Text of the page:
How To Survive Working from Home With Your Partner


by Aliza Marogy

How To Survive Working from Home With Your Partner

The majority of couples aren’t used to being in the same space 24/7, yet with the COVID-19 lockdown, this is the situation that most households find themselves in. We’re not long into it, and many couples are already struggling to be civil to each other. Having worked with my husband since our son was born a year and a half ago, I feel I’m a pro at spending a significantly more than ‘normal’ amount of time with my partner. Here are my top tips for how not to hate each other by the end of lockdown:

1) Work in different rooms if you can  

If you live in a one bedroom flat this is still possible - take it in turns to work at the kitchen table and the bedroom if necessary, but make the effort to work in separate spaces so that you have some time apart every day. 

2) Stick to your routine

As tempting as it may be to spend the day in your PJs, establishing a modified version of your old routine helps to feel more ‘normal’. Wake at the same time, wash, and get dressed each day. If you usually start off with a run or gym class, make sure you do that too. Consider sleeping an hour or so earlier - it makes the day feel shorter, you’ll feel better for it, and quality sleep naturally helps boost your immune system. If you’re well rested, you’re less likely to snipe at each other as well.

3) Share the domestic workload / parenting

This seems to be the trigger point for most couples where both work outside the home. In many families, the running of the home and much of the childcare still falls to the woman and this leads to resentment and arguments. We are all at home now, so there’s no excuse for one person to carry the domestic load if you both have to work as well.

Plan to give each other a few hours a day to focus on work where the other takes care of domestic chores and / or the children. You may also have to catch up on work in the evenings if you have to homeschool, but by being efficient and focused during the time you have you’ll get more done than you’d have thought possible in a short space of time.

4) Pick your battles

As tempting as it might be to point out everything your partner is doing to annoy you, it’s really not worth it. Nobody likes being constantly criticised and the likelihood of it causing friction is high. Raise the issues that bother you the most and use language to relay that information in a way that isn’t triggering. “I’d really appreciate it if you could….” will always go down better than an angry confrontation.

5) Give each other personal time & keep your living space tidy

Tidy home, tidy mind. A messy environment can add to stress, and as many of us aren’t used to spending much time at home, it’s not something we usually notice, but making our living space as nice to be in as possible makes all the difference to our mental state. Create a new version of your old routine where you had time apart by working in different rooms, exercising separately, and taking time to do things solo.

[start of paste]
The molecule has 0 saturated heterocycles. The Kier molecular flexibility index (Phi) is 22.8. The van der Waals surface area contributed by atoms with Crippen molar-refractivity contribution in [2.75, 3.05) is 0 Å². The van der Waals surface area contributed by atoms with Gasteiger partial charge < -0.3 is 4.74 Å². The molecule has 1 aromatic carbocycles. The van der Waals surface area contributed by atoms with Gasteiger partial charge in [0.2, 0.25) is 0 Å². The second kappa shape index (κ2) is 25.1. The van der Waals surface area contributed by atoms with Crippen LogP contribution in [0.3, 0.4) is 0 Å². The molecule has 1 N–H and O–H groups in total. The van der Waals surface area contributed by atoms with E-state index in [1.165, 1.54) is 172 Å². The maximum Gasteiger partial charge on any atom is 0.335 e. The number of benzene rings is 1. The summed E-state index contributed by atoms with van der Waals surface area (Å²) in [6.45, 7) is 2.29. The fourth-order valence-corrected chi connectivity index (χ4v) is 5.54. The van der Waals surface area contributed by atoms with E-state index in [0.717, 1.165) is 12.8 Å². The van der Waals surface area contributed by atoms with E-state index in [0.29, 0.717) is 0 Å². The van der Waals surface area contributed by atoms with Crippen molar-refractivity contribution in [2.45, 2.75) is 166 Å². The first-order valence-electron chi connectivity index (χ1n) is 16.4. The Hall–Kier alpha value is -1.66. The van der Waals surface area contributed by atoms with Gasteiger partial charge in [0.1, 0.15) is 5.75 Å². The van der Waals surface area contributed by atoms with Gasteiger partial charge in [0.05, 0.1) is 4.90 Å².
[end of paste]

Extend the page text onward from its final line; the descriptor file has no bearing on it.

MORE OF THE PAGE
6) Create new rituals 

Sit down together at the table to eat your evening meal and make it special. Light candles or cook new dishes to make dinner feel a bit more like a date rather than routine - it’s the closest you’ll get to going out for a while. And while Netflix is everyone’s best friend right now, consider dusting off the board games and playing them together as a couple in the evenings.

Schedule virtual get-togethers with your own friends - contact with other people helps us feel connected with life before lockdown and is something to look forward to.

Use your old commute time to exercise - try an online yoga or gym class, and if you have kids you can workout together for free using Joe Wick’s PE With Joe class every weekday morning. Exercise, even if it’s just some gentle stretching, is essential to let off steam, boost your mood and stay fit.

Make time to pamper youself in the evenings by creating a home spa - treat yourself to a bath with candles and use relaxing bath salts or a face mask.

Lastly, try to have patience with yourself and with each other. This new way of living isn’t going to click straight away and can be frustrating for everybody. At different times during this lockdown, each of you may need more time to yourself to either work or have a mental break, so try to be supportive of each other’s needs. This won’t last forever, and the way you manage through this period may even help improve your relationship for the long term.

If you liked this article, you might like How to protect your mental health when you’re self isolating alone.

Post author

Aliza Marogy

Nutritional Therapist, ND & Founder of Inessa